Have kids, will travel

2013-08-05 00:00

IT wasn’t quite the Grand Old Duke of York, but the children will probably tell you it was just as bad.

On our first day in Athens, we marched them up to the top of the Acropolis and down again — around the Acropolis museum and up and down the streets of the Plaka, all in 33º Celsius heat. After all, summer in Europe means it stays light till late and you have to make the most of every minute. Or not.

Since we had only ever travelled alone or with other adults, we were familiar with the script of overseas holidays for adults: pack as much as you can into every waking moment. However, on a recent month-long visit to Greece, it took only two days of adult-paced sightseeing for us to realise that travelling overseas with children requires another script — the “or not” option.

Of course, we knew we couldn’t subject two 12-year-old children to an adult programme of museums, churches, galleries, gardens, architectural and historical sites. We knew it, but we didn’t actually know it — that’s the difference between intellectual and experiential knowing. Travelling with children requires a rewrite of the adult script because, as we were unceremoniously reminded, “children are not just small-sized adults”.

What really matters?

Given the choice, our children would probably have done little or none of the kind of sightseeing that we thought was important. We learnt fast that once they had seen the essential sights, it really was okay to let them stay behind and enjoy their first choices: watching foreign TV, playing on the iPod/laptop/tablet and reading. Ask them what the highlight of our trip was, and they both say: “the beaches”. Therein is another lesson: alternate days of adult sightseeing activities with children’s stuff — shopping of the window and real varieties, swimming, hanging around the hotel or holiday house, and just “chilling”.

Essential to keeping them happy and occupied were things they really enjoy: electronic games, toys, board games and books — lots of them if your children are readers, or get an e-book of some kind.

Electronic gadgets are useful not only for diversion; they can also be the modern equivalent of the old-fashioned travel journal. We encouraged the children to reflect on their experiences and to keep a diary, so they’ll have a record to look back at in future. It was also the children who took some of our most memorable photographs. If we ever did it again, I’d make sure they each had their own camera to capture whatever they wanted. While I focused on family moments and visually appealing images, they had an eye for the funny — “funny weird”, as well as “funny ha-ha”.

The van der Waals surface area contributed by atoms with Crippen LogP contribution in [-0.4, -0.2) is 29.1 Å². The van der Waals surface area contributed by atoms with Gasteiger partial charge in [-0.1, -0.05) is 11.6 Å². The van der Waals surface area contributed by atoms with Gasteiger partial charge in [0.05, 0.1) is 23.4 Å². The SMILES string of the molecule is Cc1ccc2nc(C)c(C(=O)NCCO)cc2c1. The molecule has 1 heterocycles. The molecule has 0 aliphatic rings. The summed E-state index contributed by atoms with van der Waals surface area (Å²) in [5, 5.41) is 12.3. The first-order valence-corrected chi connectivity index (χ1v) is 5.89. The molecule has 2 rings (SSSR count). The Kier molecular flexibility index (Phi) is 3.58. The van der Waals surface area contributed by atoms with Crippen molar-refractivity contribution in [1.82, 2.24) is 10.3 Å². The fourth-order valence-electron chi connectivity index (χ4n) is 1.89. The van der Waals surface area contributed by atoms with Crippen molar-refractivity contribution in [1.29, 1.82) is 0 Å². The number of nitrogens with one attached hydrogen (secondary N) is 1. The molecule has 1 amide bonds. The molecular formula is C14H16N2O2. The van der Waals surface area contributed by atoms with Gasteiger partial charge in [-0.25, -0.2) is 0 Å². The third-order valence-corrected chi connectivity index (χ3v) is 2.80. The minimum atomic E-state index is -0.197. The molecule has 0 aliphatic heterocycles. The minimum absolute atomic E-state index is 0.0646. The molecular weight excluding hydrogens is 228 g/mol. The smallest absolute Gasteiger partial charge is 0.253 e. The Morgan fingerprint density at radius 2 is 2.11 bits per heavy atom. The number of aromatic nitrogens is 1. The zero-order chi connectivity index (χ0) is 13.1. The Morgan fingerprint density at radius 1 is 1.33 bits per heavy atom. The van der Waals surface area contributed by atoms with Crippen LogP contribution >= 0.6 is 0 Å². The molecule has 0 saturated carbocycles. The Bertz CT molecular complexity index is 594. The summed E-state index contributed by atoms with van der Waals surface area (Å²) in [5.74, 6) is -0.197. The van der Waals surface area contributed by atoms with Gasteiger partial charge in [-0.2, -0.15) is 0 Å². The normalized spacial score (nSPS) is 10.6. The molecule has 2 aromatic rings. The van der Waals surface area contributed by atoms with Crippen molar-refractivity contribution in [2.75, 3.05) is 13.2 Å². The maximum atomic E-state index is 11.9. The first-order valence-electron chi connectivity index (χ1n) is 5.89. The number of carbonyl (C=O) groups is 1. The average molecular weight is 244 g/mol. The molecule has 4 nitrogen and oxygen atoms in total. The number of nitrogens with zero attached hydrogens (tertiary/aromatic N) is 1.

Backpacks are standard travel gear for people of all ages today, and they’re a godsend for children. Into those backpacks went their essential luggage like costumes and towels, sunscreen, hats, sunglasses, games, books, snack food and drinks.

Another must-have is a travel pillow: one of those U-shaped neck pillows that now hang from every second traveller’s backpack. They’re useful for napping in the car, and on the metro, boat, bus or plane.


Although it may elicit opposition, here’s exactly what to do: put out everything the children think they will need, reduce the clothing by half and then reduce it again. In the European summer, shorts and T-shirts were sufficient and they bought shirts as souvenirs, so several from home were never even worn. They also spent many days in bathing costumes, going between the beach and the swimming pool, which also saved on the washing.

The steward at the airport check-in counter could not quite believe that between the four of us, we had less than half our baggage allowance. We limited our luggage to one medium-sized suitcase and one backpack each. This made negotiating airports, ferries, taxis and docks a breeze compared to the many tourists we saw struggling under precarious mountains of luggage. It also meant we could make the children responsible for their own bags, which did result in some mislaid items, but fortunately nothing critical.

If there’s ever a next time, I will know from the start what it took me a while to accept: that on holiday overseas, many of the rules from home can be relaxed. It’s okay if the children stay up till 11 pm and sleep till 10 am, talk to strangers on public transport, and eat ice cream and drink sugar drinks bought by doting aunts and uncles before, during and after meals.

What’s more, in a country where violent crime is almost unknown, you can let them do things you’d never allow them at home without an accompanying adult. For example, stay in the hotel room, cycle around the island, walk back to the house in the dark, or go to the beach and swim in the placid Mediterranean Sea. Not only were the children fine (and their parents), all those forbidden freedoms and unusual pleasures are probably what they’ll remember most, long after they lose their Greek summer tans.

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